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4-TKE CAX9UXA T1SEX SATUK2AY, JSLY 24. 182
George Moses Norton Day To Be Observed
Mattye Reed Heritage Center
of N.C AAT State University
and the Emmanuel United
Church of Christ of Phillips
Avenue will join the Associa-
ion for the Study of North
Carolina Heritage, Inc., in the
,5th ..annual, observance of
George Moses HortonDay. A
program honoring the
nlemory of the Chatham
July 25-30. 1882
County slave poet; will be held
in Lindley Park at 3:30 p.m.
on Saturday, July 24.
Guest speaker will be
Chatham County Commis
sioner. Carl Thornpson. the
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July 26, 1982
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first black to be so elected in
the county and who recently
was reelected. Commissioner
Thompson, who received an
undergraduate ' degree'- in
philosophy at NCCU has serv
ed variously as a licensed real
estate broker,' a policeman,
and is Currently serving as a
member of the North State
Legal Services staff in Pitt
sboro. As a feature of the obser-f
.vance, the first scene of the:
i final act of Mildred Bright
Payton's bio-drama"A Man
Named Moses" will be
presented by the original cast
who performed in the outdoor
drama in Pittsboro in 1978.
The presentation will be under
the direction of Chloe Taylor
Cooley, who plays a fictional
'Aunt Viney, the leading
Music will be furnished by
!the .combined choirs . of the
Emmanuel United Church of
Mrs. Clara B. Dark, an of
ficer of the. Association for the ,
Study of North Carolina 1
, Heritage, lnc. will give the ;
history of George Moses Hor-;
ton Z Day r which was first
celebrated in Pittsboro under a
! rant from North Carolina
June 24, 1978 after a pro
clamation of the Day by
Governor Hunt. The day
memorializes a slave who :
taught himself to read and
write and attempted to buy his :
freedom by selling his love
poems to University of North
Carolina students for their
sweethearts. He had two
( Volumes of poetry published ;
while still a slave. (
Since its beginning in 1978,
annual udsciviuikc- ui vjcuic
Moses Horton Day have been i
, held at the University of North
Carolina at Chapel Hill and
A&T State ; University in ,
I Greensboro. ;
. Articles ; and artifacts
representing many African na
tions will be exhibited by the:
;Mattye Reed African Heritage '
House. 1 .
Energy. It's vital in today's -world.
Without it. the 20th
century would grind to a halt.
But the world's energy sup
plies are limited. We face
higher prices, shortages, and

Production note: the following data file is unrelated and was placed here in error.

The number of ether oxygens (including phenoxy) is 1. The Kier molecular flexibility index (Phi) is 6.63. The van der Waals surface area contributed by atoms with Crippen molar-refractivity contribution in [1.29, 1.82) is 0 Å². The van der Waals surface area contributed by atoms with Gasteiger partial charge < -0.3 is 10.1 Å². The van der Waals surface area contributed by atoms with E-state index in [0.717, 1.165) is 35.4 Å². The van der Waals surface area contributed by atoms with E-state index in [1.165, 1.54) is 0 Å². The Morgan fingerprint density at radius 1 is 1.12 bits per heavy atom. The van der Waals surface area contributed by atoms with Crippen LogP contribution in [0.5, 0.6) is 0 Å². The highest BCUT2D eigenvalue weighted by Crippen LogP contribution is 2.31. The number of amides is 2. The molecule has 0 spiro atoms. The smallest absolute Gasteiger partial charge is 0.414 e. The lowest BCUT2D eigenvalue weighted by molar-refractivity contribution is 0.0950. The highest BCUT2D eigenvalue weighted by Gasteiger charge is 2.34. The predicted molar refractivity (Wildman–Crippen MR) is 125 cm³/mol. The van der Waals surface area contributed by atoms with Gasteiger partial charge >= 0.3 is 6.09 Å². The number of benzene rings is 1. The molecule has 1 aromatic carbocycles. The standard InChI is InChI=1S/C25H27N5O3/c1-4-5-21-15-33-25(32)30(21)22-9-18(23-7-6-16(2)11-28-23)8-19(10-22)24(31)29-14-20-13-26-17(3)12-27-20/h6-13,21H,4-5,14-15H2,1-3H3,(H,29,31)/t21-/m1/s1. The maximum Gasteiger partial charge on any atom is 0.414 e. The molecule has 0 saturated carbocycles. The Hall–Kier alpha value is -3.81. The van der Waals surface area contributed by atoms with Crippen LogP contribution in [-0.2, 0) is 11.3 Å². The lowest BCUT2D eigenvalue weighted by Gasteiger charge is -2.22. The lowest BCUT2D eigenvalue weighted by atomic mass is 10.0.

inconveniences to our life
style. If the crisis continues,
we may face famine, wars,
and sodal disruption.
However, not only society
Is dependent on energy. In or-
. der to function smoothly, our
bodies need fuel too. And the
food we eat supplies it in the
' form of eaxbohydrates, pro
teins, and fats.
' Inside the body these raw
iiu&erials are converted into
new tissue, body movements,
and heat. Only when enough
of the right kind of fuel is
provided can the body func
tion at its best.
In a large part of the world
mostly in the developing
countries there exists a nu
tritional energy crisis. Fuel is
in short supply, or H comes in
the wrong mixture. This
shortage, referred to as pro-.
tein-energy , malnutrition,
means that people dont get
enough protein or calories.
Thin limbs and swollen bellies
are an all too common sight
among the children in devel-,
oping countries. Worse still is
when malnitriUon is accom
panied by parasitic and infec
tious diseases. With this com
petition for available food en
ergy, death is all too common.
In the developing areas of
the world more than half of all .
those who die each year are
children under the age of five.
This year about 130 million
children wOl be born. One out
of ten will die before reaching
the age of one a staggering
13 million tragic deaths. Protein-energy
be one of the main causes.
But the problem is not just
one of dying. Those who sur
vive wOl be physically smaller
and less developed mentally
than if they had been property
fed. Babies may ' appear to
thrive during the first several
months of life. But once moth
er's milk la no longer enough
for them, they dont receive '
the essential growth nutri
The sad part: these health
problems and deaths are un- .
necessary. There is enough ;
food energy in the world for
everyone. The only difficulty ,
lies in distributing this food
by th HeahB -TamperanM De
partment of th Gcmtij Conference
of Seventh-dty Advontitts as a com